model.add(tf.keras.layers.Conv2D(32, kernel_size=3, strides=3, padding="same", input_shape=X.shape[1:], activation='relu'))
model.add(tf.keras.layers.Conv2D(64, kernel_size=3, strides=3, padding="same", activation='relu'))
model.add(tf.keras.layers.Conv2D(128, kernel_size=3, strides=3, padding="same", activation='relu'))
model.add(tf.keras.layers.Conv2D(64, kernel_size=3, strides=3, padding="same", activation='relu'))
model.add(tf.keras.layers.Conv2D(32, kernel_size=3, strides=3, padding="same", activation='relu'))


model.add(tf.keras.layers.Dense(1, activation=tf.nn.sigmoid))

model.fit(X, y, batch_size=32, epochs=15, validation_split=0.4, callbacks=[tensorboard])

Once our model is done training, we should get a key_or_pick.h5 file. Now we just need to pull in live audio and classify it using our pre-trained model. I will leave the code and an explanation below, which I recommend you read. The code is not very efficient, which I get into in my explanation.

import pyaudio
import wave
import os
import tensorflow as tf
from scipy.io.wavfile import read
from scipy.io.wavfile import write
import time
import datetime
import numpy as np
from pydub import AudioSegment

CATEGORIES = ["key", "pick"]
os.environ['TF_CPP_MIN_LOG_LEVEL'] = '3'
model = tf.keras.models.load_model('./../key_or_pick.h5')

CHUNK = 4410
FORMAT = pyaudio.get_format_from_width(2, unsigned=False)
RATE = 88200

def is_static(arr):
    return max(arr.flatten()) < 5000

def log_event(event, event_audio, wr):
    now = datetime.datetime.now()
    save_time = now.strftime('%Y-%m-%d-%H-%M-%S')
    f = open("log.txt", "a")
    f.write(event + ' detected - ' + save_time + "\n")
    write('./events/' + (event + ' - ' + save_time) + '.wav', wr, event_audio)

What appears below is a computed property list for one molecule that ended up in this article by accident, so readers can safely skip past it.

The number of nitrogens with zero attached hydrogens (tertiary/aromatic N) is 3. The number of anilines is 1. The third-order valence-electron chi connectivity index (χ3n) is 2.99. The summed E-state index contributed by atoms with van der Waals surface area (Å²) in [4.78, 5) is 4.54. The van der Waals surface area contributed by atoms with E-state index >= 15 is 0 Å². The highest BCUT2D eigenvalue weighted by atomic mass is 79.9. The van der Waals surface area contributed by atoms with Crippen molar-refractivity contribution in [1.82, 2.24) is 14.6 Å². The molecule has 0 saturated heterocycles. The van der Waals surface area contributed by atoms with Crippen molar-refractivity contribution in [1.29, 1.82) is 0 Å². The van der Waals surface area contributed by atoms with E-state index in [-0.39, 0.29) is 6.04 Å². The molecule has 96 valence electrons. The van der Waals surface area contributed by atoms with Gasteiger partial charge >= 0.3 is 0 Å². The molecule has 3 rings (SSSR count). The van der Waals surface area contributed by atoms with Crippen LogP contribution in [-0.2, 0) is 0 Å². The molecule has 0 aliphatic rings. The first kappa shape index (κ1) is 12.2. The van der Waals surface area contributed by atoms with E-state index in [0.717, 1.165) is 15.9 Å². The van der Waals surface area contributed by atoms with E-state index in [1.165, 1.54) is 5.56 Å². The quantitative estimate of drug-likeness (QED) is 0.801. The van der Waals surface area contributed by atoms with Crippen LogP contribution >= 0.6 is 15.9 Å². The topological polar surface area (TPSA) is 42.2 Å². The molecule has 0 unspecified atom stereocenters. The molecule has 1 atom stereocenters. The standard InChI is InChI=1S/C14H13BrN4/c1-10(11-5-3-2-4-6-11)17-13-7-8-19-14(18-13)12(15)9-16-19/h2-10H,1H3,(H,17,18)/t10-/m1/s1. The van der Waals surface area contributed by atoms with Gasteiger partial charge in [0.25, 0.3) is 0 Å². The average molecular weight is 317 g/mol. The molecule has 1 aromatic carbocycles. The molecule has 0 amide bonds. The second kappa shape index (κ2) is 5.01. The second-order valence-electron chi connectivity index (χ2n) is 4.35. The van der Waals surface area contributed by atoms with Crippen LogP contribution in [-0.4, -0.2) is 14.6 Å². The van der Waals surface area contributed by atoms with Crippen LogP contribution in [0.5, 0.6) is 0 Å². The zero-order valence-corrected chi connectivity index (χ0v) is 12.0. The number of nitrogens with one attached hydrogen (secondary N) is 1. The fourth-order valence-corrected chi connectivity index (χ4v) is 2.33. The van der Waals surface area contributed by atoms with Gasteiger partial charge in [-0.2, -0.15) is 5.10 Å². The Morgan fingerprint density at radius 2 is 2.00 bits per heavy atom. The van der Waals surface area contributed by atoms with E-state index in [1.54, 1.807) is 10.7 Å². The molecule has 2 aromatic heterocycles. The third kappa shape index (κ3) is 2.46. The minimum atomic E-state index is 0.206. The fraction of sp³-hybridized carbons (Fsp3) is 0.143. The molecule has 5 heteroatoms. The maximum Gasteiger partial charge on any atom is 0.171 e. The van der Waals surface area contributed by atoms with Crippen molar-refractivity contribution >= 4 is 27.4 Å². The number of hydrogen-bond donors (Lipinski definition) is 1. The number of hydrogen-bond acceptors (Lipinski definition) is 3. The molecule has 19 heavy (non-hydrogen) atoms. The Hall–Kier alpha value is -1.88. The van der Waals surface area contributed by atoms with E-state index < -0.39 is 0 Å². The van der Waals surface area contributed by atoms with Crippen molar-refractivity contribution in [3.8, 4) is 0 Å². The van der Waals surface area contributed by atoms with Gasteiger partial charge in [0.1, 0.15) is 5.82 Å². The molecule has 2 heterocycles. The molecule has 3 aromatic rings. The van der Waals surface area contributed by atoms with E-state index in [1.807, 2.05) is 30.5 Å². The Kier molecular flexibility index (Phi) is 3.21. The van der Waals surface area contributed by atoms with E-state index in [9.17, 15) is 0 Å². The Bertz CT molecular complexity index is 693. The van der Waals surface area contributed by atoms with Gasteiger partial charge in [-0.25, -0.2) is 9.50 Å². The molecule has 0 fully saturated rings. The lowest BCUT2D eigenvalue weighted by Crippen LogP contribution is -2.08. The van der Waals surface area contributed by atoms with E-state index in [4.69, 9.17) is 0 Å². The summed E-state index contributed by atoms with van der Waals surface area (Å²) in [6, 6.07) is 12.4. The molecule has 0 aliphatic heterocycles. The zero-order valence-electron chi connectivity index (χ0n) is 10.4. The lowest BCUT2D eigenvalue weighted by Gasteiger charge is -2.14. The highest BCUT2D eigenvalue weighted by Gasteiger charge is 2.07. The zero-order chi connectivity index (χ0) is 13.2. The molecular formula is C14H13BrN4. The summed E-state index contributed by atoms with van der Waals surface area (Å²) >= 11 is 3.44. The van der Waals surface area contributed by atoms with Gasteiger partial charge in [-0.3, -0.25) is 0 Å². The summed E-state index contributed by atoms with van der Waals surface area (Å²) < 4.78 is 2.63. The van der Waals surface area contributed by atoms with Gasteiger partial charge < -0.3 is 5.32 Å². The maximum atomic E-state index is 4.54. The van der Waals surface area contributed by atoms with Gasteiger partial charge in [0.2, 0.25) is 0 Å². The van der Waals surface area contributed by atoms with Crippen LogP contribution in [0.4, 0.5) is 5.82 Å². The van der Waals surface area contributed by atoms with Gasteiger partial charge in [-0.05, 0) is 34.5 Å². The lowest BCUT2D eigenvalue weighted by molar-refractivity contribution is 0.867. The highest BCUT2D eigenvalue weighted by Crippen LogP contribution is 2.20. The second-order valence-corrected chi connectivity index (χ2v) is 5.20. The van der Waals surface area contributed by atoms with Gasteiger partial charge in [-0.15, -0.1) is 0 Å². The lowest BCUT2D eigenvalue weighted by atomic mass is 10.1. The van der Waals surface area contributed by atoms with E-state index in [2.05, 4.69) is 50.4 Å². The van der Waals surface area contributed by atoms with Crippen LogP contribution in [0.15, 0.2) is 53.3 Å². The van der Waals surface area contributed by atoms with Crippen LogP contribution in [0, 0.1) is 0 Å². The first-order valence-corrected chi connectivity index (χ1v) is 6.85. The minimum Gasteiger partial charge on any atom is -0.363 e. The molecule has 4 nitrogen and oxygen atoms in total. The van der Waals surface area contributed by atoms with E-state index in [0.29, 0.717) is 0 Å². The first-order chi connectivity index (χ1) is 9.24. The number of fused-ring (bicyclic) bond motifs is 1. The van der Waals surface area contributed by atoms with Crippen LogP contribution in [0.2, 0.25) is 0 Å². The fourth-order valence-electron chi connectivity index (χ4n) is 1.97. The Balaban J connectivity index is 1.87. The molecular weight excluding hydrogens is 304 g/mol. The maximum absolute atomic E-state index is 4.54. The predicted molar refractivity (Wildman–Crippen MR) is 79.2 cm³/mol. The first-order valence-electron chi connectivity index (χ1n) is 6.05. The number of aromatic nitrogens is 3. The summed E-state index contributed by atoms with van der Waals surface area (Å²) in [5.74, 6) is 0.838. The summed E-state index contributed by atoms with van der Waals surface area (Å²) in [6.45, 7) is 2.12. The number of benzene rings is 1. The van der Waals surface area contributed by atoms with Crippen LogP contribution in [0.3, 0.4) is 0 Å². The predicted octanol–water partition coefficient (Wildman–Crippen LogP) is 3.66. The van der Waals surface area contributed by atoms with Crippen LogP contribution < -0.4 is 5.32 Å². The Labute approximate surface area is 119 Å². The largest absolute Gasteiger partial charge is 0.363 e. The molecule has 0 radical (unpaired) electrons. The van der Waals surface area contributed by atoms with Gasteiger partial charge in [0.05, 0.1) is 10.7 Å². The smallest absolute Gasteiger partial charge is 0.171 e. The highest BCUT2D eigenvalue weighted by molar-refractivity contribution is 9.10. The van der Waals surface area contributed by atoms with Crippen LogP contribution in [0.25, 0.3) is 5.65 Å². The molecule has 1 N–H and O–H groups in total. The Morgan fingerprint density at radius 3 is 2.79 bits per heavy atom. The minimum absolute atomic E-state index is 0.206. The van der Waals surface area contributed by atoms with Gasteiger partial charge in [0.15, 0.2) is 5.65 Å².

while True:
    p = pyaudio.PyAudio()

    stream = p.open(format=FORMAT,
    frames = []
    for i in range(0, 100):
        data = stream.read(CHUNK)
    wf = wave.open(WAVE_OUTPUT_FILENAME, 'wb')
    wav_rate, input_data = read('./output.wav')
    audio = input_data

    X = np.array(audio).reshape(-1, 1, 220500, 2)

        prediction = model.predict(X)[0][0].item()
        print("{0:.2f}".format(prediction) + ' - ' + CATEGORIES[round(prediction)].replace('_',' '))
        event_type = CATEGORIES[round(prediction)].replace('_',' ')
        log_event(event_type, input_data, wav_rate)

First, we will create an audio stream so we can listen for events. Every five seconds we will cut and save the clip. The five second clip we just saved will then be loaded in again and passed to our pre-trained model to classify the audio. We will then print the prediction to the screen. Once we get our prediction, we will also log it to a log file, then save the audio clip that triggered the event.

You might have noticed how inefficient saving the auto clip and then loading it back in is. I did it this way just to keep development time low. I’m certain there is a way to get the data from the stream processed into a form the model will accept, but in my limited testing, it was more of a hassle than I wanted for a fun one day project that won’t see production.

Anyway, we can now run our script to listen for keys or picks!

I hope this article was helpful for anyone getting into audio classification! Creating your own datasets and training a model on that data is a gratifying experience, so I definitely see myself doing more projects like these in the future.